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Important factors for rough price estimate in milling.

Important factors for rough price estimate in milling.

Important factors for rough price estimate in milling.


If you work at a company that mills different parts for other companys. How do you give the customer an estimate price?
Do you use your CAM-program to estimate the time and the price or do you just look at some important features on the part to make a really fast estimate?

How can you estimate the price without spending lots of time in a CAM-program? Which factors is important?

(I'm mostly intressted in parts made with 5-axis mills)

RE: Important factors for rough price estimate in milling.

We mostly use two things: Experience and a little math.

Sometimes we'll make a quick rough program but certainly don't spend "lots of time". More of a "get back to me by lunch with some rough numbers" and also if we need any special tooling and other consumables.

Factors depend on the part. Geometry, # of setups, will it require passivation / heat treat or special "gingerly" approaches for precise surfaces, etc.

"Parts made with 5-axis mills" is a pretty broad brush. Does this mean extremely tight tolerance 'organic' surfacing with ultra-small scallop size and no hand-finishing allowed? That's a big factor. Is it just blocky parts with odd-angled holes? No big deal there.

Without seeing parts there really is no advice I can give. Quoting and Estimating is a bit of an art, sometimes. Especially if you're really under the gun to get a quote turned around.

NX8.0, Solidworks 2014, AutoCAD, Enovia V5

RE: Important factors for rough price estimate in milling.

Thank for you answer!

What are your thoughts when you look at these parts? We assume that we will use some high end machine of your choosing, one that is common in the industry.
What would you approximate the machine time to for each part?

Part 1:

part 2:

Lets say that the surface roughness can be 50 μm on all surfaces and that we just compare the time that it takes to machine those geometries. The stock is 100x70x40 mm and the volume of the finished part is 120 000 mm^3 for both parts.

What in the parts geometry contributes most to the machine time? Small radii, non-developable surfaces etc?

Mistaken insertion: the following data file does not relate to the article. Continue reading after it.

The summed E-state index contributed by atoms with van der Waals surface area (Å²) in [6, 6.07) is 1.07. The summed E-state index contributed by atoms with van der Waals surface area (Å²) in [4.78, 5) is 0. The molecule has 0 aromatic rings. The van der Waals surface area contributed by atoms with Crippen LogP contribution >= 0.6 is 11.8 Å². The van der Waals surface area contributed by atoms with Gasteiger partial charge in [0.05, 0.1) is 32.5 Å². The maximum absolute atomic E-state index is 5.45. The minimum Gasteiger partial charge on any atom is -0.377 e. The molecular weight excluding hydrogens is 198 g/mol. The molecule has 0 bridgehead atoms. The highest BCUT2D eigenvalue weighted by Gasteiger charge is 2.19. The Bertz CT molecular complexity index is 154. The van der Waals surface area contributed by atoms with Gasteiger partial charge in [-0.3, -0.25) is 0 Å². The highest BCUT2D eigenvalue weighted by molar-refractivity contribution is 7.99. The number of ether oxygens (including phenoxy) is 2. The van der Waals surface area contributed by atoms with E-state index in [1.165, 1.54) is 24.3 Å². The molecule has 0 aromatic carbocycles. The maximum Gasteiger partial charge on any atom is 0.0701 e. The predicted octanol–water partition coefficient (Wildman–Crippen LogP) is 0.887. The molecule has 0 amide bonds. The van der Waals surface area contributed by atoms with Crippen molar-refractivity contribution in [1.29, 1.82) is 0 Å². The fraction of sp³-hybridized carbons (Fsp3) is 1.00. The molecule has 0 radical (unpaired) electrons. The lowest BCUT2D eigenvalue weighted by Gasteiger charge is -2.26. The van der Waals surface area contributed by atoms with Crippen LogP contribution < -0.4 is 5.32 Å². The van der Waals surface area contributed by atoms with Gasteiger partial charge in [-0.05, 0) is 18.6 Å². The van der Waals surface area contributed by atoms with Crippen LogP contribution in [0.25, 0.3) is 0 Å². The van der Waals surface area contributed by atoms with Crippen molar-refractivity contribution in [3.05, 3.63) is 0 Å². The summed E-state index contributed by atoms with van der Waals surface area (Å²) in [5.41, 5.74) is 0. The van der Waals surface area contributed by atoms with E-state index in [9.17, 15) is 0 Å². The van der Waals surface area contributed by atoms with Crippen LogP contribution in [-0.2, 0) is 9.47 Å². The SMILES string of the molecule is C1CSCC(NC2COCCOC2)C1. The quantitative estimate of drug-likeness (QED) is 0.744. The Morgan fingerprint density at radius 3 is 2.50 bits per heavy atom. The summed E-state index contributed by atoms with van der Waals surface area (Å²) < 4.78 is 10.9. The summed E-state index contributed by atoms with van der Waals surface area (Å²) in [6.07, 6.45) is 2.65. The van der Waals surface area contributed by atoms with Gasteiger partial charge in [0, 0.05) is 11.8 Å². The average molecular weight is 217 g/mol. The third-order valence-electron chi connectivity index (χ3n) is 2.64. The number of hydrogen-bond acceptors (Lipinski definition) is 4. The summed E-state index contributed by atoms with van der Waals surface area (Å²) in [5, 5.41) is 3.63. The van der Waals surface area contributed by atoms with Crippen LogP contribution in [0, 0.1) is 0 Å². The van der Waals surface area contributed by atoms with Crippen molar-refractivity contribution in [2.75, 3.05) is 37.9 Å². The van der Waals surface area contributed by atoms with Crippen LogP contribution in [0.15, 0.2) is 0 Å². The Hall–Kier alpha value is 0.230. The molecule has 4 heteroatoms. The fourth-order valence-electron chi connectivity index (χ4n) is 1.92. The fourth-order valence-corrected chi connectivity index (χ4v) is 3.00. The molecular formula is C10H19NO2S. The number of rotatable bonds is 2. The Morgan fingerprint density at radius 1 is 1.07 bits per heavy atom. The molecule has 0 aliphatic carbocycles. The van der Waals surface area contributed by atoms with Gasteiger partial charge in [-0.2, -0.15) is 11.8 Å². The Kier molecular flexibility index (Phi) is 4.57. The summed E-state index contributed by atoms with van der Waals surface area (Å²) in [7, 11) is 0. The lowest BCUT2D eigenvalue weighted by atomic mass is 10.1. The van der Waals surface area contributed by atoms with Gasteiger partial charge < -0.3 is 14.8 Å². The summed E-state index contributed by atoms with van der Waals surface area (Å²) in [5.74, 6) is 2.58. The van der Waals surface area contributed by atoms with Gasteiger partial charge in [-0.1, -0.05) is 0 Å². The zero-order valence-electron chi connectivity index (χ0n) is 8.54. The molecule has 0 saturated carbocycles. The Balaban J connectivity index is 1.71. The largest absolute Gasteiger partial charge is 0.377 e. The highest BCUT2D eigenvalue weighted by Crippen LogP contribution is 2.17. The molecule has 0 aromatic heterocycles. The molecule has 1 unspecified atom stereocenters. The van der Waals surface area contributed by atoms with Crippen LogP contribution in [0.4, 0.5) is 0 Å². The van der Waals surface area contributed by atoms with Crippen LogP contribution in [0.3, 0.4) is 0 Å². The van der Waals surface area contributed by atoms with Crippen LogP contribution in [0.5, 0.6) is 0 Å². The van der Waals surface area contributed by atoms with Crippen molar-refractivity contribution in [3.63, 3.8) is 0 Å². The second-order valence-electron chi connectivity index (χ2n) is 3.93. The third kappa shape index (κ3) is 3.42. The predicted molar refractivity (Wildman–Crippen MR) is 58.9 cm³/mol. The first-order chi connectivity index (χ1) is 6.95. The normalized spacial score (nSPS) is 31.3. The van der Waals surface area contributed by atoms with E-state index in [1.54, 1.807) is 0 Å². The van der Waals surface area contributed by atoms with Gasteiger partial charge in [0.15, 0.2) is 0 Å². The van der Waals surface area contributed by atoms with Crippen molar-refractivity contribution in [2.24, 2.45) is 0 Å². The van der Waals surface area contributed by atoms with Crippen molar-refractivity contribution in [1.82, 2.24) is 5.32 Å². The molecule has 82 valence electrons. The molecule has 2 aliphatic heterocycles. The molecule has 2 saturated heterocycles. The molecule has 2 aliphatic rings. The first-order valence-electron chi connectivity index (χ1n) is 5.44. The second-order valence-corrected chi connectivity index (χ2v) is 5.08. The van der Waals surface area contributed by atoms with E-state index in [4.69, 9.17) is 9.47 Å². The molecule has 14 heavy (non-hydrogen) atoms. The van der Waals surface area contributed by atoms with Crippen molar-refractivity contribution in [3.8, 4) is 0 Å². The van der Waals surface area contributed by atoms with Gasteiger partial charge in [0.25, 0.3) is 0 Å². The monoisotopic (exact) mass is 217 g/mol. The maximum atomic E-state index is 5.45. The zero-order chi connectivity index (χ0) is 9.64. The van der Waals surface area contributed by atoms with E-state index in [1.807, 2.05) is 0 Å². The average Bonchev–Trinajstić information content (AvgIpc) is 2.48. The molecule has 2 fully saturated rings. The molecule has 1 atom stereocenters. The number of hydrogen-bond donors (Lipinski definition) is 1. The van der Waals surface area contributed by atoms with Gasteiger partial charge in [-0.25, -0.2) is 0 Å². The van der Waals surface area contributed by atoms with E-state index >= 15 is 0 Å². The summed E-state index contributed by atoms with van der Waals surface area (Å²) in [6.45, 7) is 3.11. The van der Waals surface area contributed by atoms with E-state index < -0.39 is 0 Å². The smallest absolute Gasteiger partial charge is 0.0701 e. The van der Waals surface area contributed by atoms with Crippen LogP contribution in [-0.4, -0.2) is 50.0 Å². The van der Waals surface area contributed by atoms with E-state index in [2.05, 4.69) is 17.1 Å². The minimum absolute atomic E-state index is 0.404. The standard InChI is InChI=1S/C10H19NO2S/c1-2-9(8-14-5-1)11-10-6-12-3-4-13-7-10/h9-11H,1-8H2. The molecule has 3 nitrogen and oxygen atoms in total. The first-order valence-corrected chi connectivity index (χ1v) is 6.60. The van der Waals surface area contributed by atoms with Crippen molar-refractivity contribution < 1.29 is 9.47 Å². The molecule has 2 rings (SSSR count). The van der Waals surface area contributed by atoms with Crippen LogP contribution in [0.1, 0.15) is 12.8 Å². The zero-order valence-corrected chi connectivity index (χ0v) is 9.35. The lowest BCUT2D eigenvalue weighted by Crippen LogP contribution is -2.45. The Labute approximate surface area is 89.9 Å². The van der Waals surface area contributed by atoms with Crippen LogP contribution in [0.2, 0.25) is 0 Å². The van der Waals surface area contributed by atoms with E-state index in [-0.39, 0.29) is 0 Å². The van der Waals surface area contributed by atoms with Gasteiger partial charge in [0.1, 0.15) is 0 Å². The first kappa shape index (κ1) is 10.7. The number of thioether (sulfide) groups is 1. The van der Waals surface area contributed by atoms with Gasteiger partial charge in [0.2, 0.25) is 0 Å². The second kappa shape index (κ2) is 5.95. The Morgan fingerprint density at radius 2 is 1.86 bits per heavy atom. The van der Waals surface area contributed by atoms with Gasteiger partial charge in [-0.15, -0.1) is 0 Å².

I know that these parts would be possible to machine in a 3 axis mill without repositioning the stock. But if you had to reposition the stock, would that contribute much to the price?

RE: Important factors for rough price estimate in milling.

My browser doesn't support WebGL, so I can't view your parts. I don't care.

For parts you are already making, you can measure and calculate the Metal Removal Rate, which is typical for a given material and finish and some other things.

For a putative part, you calculate how the process would work, including selecting a machine and a cutter, feeds and speeds, etc., and how much volume of material you will remove.

You can use the feeds and speeds or the representative MRR and volume to be removed to estimate machining time. Best to do it both ways for a while, until you develop a feel.

Note that cutter selection may be determined by allowable radius on inside corners and stuff like that.

Doing a large part in two setups requires extra time to move the workpiece and to re-align it to the machine. It may be a lot of extra time if tolerances are tight and/or the job doesn't justify some kind of indexing fixture.

Mike Halloran
Pembroke Pines, FL, USA

RE: Important factors for rough price estimate in milling.

If you choosed an average MRR for the roughing and average MRR for the finishing, would that give you a good rough estimate on the machine

I'm thinking like this:

Average MRR for roughing mulitplied by the volume removed by the roughing process + the average MMR for finishing multiplied by the volume removed by the finishing process = machining time.

An other question is what average MRR I should choose. Is it possible to take an average of the MRRs for many roughing processes on many different geometries and get a standard value that works? And the same for finishing of course. Do the average MRRs for roughing differ much between different geometries? And for finishing?

Could you give me a guess on a good MRR for roughing and a good MRR for finishing, that could work as a standard value for many different parts? We assume that we have the optimal machine with the optiaml tools, feeds and speeds for minimal tool wear.

Maybe I need to add the "lenght" of the smallest radius or something to get an better esitmate?

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